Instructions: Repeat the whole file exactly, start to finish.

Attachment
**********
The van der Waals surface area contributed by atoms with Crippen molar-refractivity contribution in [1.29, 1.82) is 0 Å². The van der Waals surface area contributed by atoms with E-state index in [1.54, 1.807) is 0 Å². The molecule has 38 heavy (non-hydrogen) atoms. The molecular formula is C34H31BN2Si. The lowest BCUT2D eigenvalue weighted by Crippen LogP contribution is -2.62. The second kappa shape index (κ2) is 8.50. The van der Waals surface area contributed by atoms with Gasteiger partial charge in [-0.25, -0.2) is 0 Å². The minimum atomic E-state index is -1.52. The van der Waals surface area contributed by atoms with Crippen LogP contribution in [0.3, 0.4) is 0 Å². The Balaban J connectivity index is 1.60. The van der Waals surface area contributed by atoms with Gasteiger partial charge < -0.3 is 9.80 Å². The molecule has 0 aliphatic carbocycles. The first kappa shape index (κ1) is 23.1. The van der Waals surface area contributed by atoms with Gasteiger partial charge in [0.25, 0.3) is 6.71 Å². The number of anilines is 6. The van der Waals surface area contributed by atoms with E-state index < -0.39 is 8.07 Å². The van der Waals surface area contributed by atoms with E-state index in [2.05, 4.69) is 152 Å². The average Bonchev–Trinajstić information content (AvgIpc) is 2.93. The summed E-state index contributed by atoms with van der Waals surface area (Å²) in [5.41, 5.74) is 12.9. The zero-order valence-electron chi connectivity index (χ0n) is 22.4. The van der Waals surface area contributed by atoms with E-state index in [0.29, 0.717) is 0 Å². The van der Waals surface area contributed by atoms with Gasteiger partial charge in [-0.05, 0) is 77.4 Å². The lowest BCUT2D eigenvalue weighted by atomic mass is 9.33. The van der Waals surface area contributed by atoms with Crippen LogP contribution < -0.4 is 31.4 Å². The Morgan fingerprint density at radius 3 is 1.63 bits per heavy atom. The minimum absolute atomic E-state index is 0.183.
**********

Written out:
The van der Waals surface area contributed by atoms with Crippen molar-refractivity contribution in [1.29, 1.82) is 0 Å². The van der Waals surface area contributed by atoms with E-state index in [1.54, 1.807) is 0 Å². The molecule has 38 heavy (non-hydrogen) atoms. The molecular formula is C34H31BN2Si. The lowest BCUT2D eigenvalue weighted by Crippen LogP contribution is -2.62. The second kappa shape index (κ2) is 8.50. The van der Waals surface area contributed by atoms with Gasteiger partial charge in [-0.25, -0.2) is 0 Å². The minimum atomic E-state index is -1.52. The van der Waals surface area contributed by atoms with Crippen LogP contribution in [0.3, 0.4) is 0 Å². The Balaban J connectivity index is 1.60. The van der Waals surface area contributed by atoms with Gasteiger partial charge < -0.3 is 9.80 Å². The molecule has 0 aliphatic carbocycles. The first kappa shape index (κ1) is 23.1. The van der Waals surface area contributed by atoms with Gasteiger partial charge in [0.25, 0.3) is 6.71 Å². The number of anilines is 6. The van der Waals surface area contributed by atoms with E-state index < -0.39 is 8.07 Å². The van der Waals surface area contributed by atoms with E-state index in [2.05, 4.69) is 152 Å². The average Bonchev–Trinajstić information content (AvgIpc) is 2.93. The summed E-state index contributed by atoms with van der Waals surface area (Å²) in [5.41, 5.74) is 12.9. The zero-order valence-electron chi connectivity index (χ0n) is 22.4. The van der Waals surface area contributed by atoms with E-state index in [0.29, 0.717) is 0 Å². The van der Waals surface area contributed by atoms with Gasteiger partial charge in [-0.05, 0) is 77.4 Å². The lowest BCUT2D eigenvalue weighted by atomic mass is 9.33. The van der Waals surface area contributed by atoms with Crippen LogP contribution < -0.4 is 31.4 Å². The Morgan fingerprint density at radius 3 is 1.63 bits per heavy atom. The minimum absolute atomic E-state index is 0.183.